Intellectual property can be a crucial business tool, but not everyone thinks hard enough about protecting their big ideas. In 2001, plumber Brad McCarthy got stuck on a remote beach in Cape York in north Queensland and spent about 6 hours getting his car out with a hand winch. He knew there should be an improved way. In response, he invented How Do I Get A Patent, a light-weight vehicle-recovery device for bogged off-roaders.
After designing the super-tough nylon product, he attended a Queensland Government business seminar, where advisers stressed getting patent protection before his idea was publicised. “Among the first things we did was talk with a patent attorney to find out how you could protect the concept,” says McCarthy, who launched Maxtrax in 2005. It is now available in about 30 countries worldwide. McCarthy has patents in key markets such as Australia, Europe as well as the US, as well as the business even offers a trademark on the distinctive original “safety orange” hue it uses for its moulded product. Unlike McCarthy, however, many inventors and businesses with recommended cruel their likelihood of success from day 1.
Their big mistake? Ignoring patents or other intellectual property protection before they spruik their idea to investors, the general public or even friends. It can be a costly error. Bradley Postma, principal at patent and trademark attorney firm Cullens, says small, and medium enterprises (SMEs), specifically, often neglect safeguarding their IP or think it will likely be expensive. “The vast majority of protectable IP goes unprotected,” he says.
Europe could be a particular trap for exporters because, unlike some other major markets, it lacks a grace period allowing for public disclosure of your invention without affecting the validity of the subsequent patent application. That opens just how to have an idea or product to get copied. “In Australia and america you can do something about this, provided you’re inside a one-year window – in Europe you can’t, it’s too far gone,” Postma says. “In that case, businesses have shot themselves inside the foot; they’ve forfeited their rights and anyone can copy [their idea].” Postma observes that business owners often think their idea is just too simple to warrant a patent. “However, if it’s successful and simple, it will be copied and you should get advice.”
Unitary patents on way – Margot Fröhlinger is principal director of unitary patent, European and international legal affairs at the Munich-based European Patent Office (EPO), which oversees about 160,000 patent applications per year. She recently completed a road trip warning Australian firms that poor patent and IP safeguards could derail their European market opportunities. Companies have to innovate – and protect their inventions. “You need the protection of your own IP and, specifically, patent protection to acquire a good return on your investment,” she says.
Many international businesses have baulked at exporting to Europe as a result of How To Start An Invention processes across multiple jurisdictions that may lead to potentially high costs and marginal protection. However, the EPO is promoting a whole new unitary patent system that promises to be a game changer. This will make it possible to get protection in approximately 26 participating European Union member states with the submission of the single request towards the EPO.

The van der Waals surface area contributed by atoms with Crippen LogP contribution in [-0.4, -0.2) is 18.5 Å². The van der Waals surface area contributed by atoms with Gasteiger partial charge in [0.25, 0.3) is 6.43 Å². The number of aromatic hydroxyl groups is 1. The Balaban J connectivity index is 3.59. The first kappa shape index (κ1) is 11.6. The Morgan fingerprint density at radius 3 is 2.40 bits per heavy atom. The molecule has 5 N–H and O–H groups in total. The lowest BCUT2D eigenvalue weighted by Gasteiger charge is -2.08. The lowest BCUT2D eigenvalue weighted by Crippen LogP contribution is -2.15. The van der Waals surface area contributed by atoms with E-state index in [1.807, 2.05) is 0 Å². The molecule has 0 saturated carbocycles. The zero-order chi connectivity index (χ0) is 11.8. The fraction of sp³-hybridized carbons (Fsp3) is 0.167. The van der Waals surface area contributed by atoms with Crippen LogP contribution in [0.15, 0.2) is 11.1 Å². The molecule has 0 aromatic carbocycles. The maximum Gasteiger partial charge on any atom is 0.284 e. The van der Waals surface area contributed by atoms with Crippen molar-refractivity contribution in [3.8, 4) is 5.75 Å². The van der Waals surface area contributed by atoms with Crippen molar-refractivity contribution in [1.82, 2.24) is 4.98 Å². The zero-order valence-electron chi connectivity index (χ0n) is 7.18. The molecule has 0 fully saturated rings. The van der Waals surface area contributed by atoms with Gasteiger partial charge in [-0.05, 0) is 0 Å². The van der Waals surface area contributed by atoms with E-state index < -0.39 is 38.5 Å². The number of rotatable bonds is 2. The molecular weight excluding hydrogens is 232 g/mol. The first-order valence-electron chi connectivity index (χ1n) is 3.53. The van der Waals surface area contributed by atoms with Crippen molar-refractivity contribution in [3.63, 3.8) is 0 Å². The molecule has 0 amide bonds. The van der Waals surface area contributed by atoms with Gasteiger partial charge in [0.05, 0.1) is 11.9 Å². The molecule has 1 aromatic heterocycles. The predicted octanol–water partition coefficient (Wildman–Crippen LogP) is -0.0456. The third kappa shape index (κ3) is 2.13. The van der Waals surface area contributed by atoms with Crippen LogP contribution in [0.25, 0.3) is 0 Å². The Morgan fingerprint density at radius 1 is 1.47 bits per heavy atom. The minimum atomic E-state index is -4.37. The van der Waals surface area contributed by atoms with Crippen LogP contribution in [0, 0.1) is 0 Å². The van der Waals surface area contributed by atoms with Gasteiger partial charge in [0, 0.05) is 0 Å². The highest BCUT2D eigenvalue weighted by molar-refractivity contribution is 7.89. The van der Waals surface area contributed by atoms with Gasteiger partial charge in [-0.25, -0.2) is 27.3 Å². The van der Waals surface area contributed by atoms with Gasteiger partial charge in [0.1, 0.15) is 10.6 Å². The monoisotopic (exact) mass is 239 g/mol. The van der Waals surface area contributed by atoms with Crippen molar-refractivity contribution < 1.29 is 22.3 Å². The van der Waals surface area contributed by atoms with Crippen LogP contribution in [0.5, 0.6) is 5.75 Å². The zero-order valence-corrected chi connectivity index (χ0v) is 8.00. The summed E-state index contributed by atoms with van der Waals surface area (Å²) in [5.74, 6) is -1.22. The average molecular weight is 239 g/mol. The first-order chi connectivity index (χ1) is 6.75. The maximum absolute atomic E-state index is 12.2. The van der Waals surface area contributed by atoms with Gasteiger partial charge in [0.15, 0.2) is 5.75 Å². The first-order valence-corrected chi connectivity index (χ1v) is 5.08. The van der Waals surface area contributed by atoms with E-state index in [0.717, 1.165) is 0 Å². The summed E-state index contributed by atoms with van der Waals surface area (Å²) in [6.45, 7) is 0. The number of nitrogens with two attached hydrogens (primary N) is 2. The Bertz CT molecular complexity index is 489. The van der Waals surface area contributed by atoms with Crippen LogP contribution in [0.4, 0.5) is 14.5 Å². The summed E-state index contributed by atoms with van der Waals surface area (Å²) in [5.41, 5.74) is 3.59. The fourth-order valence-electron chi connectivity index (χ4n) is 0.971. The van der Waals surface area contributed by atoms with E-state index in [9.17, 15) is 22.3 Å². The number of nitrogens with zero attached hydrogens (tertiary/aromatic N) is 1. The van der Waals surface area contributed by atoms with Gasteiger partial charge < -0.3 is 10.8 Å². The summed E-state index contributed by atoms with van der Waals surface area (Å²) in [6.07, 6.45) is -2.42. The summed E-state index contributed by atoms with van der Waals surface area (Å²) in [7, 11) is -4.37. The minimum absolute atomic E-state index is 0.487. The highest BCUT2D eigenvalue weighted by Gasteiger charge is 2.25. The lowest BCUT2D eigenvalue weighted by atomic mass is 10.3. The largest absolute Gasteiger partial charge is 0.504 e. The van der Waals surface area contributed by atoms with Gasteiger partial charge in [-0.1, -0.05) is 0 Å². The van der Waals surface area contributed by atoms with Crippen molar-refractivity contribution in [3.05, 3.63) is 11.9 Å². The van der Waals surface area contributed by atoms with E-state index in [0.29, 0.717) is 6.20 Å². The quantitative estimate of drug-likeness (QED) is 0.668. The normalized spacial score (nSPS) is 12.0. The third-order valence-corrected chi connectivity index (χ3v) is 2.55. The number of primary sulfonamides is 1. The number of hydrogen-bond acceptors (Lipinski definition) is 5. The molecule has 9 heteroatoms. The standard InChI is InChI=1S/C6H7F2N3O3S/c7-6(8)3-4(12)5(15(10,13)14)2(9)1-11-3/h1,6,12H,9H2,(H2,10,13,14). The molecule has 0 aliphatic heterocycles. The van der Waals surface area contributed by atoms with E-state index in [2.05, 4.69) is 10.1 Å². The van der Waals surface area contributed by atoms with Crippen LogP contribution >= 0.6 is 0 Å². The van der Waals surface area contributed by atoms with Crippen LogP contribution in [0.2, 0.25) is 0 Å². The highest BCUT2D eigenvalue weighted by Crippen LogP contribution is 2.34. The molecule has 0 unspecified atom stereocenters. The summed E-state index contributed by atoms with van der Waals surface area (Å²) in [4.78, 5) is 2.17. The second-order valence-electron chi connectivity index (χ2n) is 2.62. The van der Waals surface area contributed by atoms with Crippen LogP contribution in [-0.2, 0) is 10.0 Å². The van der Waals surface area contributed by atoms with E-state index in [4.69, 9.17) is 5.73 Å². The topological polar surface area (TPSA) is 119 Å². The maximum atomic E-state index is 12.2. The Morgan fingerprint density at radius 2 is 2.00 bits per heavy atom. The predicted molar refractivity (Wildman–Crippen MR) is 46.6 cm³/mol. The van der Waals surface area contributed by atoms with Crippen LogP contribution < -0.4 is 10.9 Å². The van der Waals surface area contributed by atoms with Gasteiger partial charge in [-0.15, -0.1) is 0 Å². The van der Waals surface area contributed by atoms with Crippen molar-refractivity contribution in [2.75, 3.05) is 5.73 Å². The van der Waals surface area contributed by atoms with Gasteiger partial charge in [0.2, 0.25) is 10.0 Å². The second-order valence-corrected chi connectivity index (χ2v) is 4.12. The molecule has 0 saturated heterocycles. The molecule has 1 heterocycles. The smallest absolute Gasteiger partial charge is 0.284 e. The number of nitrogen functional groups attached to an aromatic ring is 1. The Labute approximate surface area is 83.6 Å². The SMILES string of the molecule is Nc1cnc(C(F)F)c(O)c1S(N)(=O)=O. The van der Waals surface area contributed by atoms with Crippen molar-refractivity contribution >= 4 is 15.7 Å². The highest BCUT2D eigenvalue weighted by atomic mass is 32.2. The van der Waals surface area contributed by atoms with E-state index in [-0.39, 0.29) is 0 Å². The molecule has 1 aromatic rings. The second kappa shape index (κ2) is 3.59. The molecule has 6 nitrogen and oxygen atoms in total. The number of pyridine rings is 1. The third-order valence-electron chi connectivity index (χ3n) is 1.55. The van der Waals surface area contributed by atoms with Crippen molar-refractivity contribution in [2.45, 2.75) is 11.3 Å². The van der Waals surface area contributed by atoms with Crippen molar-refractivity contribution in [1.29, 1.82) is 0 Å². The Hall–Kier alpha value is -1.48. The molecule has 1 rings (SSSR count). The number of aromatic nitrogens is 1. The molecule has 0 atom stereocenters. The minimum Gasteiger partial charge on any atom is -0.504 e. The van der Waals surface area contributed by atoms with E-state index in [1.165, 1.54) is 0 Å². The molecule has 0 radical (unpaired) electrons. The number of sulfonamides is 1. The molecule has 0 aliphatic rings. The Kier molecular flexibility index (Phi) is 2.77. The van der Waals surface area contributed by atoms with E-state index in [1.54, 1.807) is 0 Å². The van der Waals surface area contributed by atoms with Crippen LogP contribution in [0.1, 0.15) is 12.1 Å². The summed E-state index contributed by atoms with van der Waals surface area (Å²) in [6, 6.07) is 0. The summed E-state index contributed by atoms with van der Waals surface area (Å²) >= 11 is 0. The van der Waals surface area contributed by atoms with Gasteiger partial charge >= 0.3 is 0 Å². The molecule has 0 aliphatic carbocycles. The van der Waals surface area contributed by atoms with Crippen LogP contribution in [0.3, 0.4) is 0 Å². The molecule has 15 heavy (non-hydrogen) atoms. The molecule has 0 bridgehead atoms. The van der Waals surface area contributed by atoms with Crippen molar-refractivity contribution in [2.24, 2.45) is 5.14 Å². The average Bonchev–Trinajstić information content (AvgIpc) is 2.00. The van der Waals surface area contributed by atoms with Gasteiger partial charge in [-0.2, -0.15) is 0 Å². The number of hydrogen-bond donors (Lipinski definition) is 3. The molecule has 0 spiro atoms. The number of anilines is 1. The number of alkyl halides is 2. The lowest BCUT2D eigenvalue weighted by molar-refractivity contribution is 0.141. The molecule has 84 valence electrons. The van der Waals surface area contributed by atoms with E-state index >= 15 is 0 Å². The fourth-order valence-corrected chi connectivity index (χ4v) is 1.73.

A November 2017 EPO study, Patents, Trade and FDI within the European Union, suggests better harmonisation of Europe’s patent system has got the potential to increase trade and foreign direct investment in high-tech sectors, delivering annual gains of €14.6 billion ($A22.8 billion) in trade and €1.8 billion (A$2.81 billion) in foreign direct investment.
Fröhlinger believes Australian businesses across all sectors have possibilities to expand in to the European market, which boasts greater than 500 million people, high gross domestic product and robust consumer demand. “It’s extremely important for Australian businesses to know that you will find a big change ahead in Europe. I’m not talking no more than patents,” Fröhlinger says. “It’s extremely important with an integrated IP portfolio considering patents and trademarks and (covering) design. If they don’t have (IP) folks-house they ought to make an effort to get strategic business advice.”
The price of intangible assets – This call to action for Australian businesses may come as the Global Innovation Index 2017 reports on countries’ IP receipts as being a portion of total trade. Essentially, the measure indicates the way a country has been doing on the IP front. While Australia scores well with regards to inputs into research and development, the usa (5.1 %), Japan (4.7 per cent) and Finland (2.9 percent) easily outperform Australia (.3 per cent) on IP royalties.
The content? For the most part, Australian companies are not great at converting research into value and treat IP almost as an administrative function. The exceptions are health tech leaders, such as medical device company Cochlear and sleep-disorder business ResMed, which understand the importance of intangible assets such as logo and data use, and build rtaotl businesses around it.
In a knowledge-based economy, Inventhelp Reviews has developed into a crucial business tool and governing it is not only a matter of organising trademarks and patents. Intangible assets are rapidly becoming more important than tangible assets and require appropriate consideration.
Overview of Australia’s top listed companies, released by Glasshouse Advisory in September 2017, endorses this type of sentiment. It reveals that 38 per cent of the companies’ value (about A$550 billion) is not included on the balance sheets; this means that that investors are operating without insights in to a significant proportion from the corporate asset base.